Pediatrics: Pediatrics |

Outbreaks of a H1N1 Virus Infection During Two Influenza Consecutive Seasonal Epidemics in Children From South Eastern Part of Romania: 2014-2016 FREE TO VIEW

Simona Cambrea, PhD; Ana Iancu, MD; Paraschiva Postolache, PhD; Oana Arghir
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Ovidius University of Constanta, Constanta, Romania

Copyright 2016, American College of Chest Physicians. All Rights Reserved.

Chest. 2016;150(4_S):967A. doi:10.1016/j.chest.2016.08.1070
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SESSION TYPE: Original Investigation Poster

PRESENTED ON: Wednesday, October 26, 2016 at 01:30 PM - 02:30 PM

PURPOSE: To assess the clinical data of children addmitted in Constanta Clinical Infectious diseases Hospital in Pediatric Department and diagnosed with AH1N1 influenza viral infection.

METHODS: All children 0-14 year-old who required hospital admission for influenza from fall till the end of March two seasons consecutively (2014-2015 and 2015-2016) were enrolled in a retrospective cohort study. The profile of influenza viral infections was determined and the impact of influenza A H1N1 virus infection was evaluated.

RESULTS: 178 children, mean aged 8.6 year-old, were diagnosed with influenza. Male predominance (102 boys and 76 girls) was noticed. No one child was previously vaccinated against flu. The peak of B influenza illness was most pronounced in February 2015 and the peak of A type was greater in March in both years 2015 and 2016. The clinical patterns included acute febrile onset with variable degrees of illness severity, ranging from mild astenia to pneumonia and respiratory failure. Only 20 children (11.2%) had meningism or miositis. For the diagnosis and evaluation of the type of influenza (A or B) viral culture of nasopharyngeal and/or throat samples and Reverse Transcription-Polymerase Chain Reaction (RT-PCR) assay were performed in children. 71 cases (39.8%) were diagnosed with A H1N1 infection and 101 with B influenza infection (56.7%). Pneumonia was the most frequent complication of influenza (n=91/178; 56.1%) and it was highly reported in A H1N1 cases versus B type (54/71; 76 % versus 37/101; 36.6%; RR = 2.076 (1.557- 2.768); OR = 5.494 (2.787-10.83); Mantel- Haenszel chi square = 25.85; p = 0.0000001). Therapy with oseltamivir (150 mg twice daily) and added antibiotics improved the outcome in all children with pneumonia. No death was reported.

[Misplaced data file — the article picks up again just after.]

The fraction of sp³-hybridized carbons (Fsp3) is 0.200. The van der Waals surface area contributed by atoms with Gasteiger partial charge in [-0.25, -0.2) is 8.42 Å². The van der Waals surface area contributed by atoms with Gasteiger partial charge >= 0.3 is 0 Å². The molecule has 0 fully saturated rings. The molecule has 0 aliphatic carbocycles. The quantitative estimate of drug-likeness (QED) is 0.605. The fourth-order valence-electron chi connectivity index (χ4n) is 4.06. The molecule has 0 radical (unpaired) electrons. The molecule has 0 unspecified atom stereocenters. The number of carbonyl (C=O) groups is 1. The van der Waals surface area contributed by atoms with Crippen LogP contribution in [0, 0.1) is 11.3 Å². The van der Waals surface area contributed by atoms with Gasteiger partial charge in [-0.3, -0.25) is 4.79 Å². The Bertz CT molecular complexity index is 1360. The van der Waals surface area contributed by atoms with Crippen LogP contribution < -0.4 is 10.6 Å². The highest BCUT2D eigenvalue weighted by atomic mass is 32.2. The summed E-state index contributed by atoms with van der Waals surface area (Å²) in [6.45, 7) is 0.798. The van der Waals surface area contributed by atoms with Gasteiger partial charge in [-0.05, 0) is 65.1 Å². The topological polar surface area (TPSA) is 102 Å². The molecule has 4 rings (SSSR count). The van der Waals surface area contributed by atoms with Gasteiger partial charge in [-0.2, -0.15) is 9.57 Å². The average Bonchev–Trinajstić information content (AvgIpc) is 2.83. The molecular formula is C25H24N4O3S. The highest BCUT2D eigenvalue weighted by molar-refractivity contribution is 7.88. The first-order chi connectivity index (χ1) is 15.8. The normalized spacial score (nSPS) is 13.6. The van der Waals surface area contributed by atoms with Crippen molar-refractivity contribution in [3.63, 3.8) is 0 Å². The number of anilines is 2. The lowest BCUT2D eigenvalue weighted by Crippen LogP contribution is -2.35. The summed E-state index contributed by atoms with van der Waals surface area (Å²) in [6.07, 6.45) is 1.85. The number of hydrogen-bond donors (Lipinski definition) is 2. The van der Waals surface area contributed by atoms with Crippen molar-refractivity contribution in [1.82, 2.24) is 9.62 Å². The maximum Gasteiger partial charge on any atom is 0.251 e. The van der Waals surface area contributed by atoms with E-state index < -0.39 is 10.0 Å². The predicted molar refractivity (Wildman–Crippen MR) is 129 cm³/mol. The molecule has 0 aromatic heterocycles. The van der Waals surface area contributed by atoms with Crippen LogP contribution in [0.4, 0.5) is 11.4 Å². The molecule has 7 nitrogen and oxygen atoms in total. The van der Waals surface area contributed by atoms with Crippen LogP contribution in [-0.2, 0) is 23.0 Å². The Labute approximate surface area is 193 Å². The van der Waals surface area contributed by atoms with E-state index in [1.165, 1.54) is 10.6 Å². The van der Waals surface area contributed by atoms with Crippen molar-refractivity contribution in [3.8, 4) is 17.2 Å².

CONCLUSIONS: School aged children were mostly affected by flu. The prevalence of A H1N1 viral infection was lower than B type of flu but pneumonia represented the major complication of A H1N1 influenza viral infection.

CLINICAL IMPLICATIONS: Influenza A H1N1 is a highly contagious respiratory infection among unvaccinated children worldwide and can cause seasonal epidemics during fall, winter to spring time. Influenza is a serious viral respiratory contagious disease which requires hospitalization and can lead to severe complications, sometimes even death. Seasonal flu vaccine is recommended in all children greater 6 months and especially in those who are attending kindergarden or school.

DISCLOSURE: The following authors have nothing to disclose: Simona Cambrea, Ana Iancu, Paraschiva Postolache, Oana Arghir

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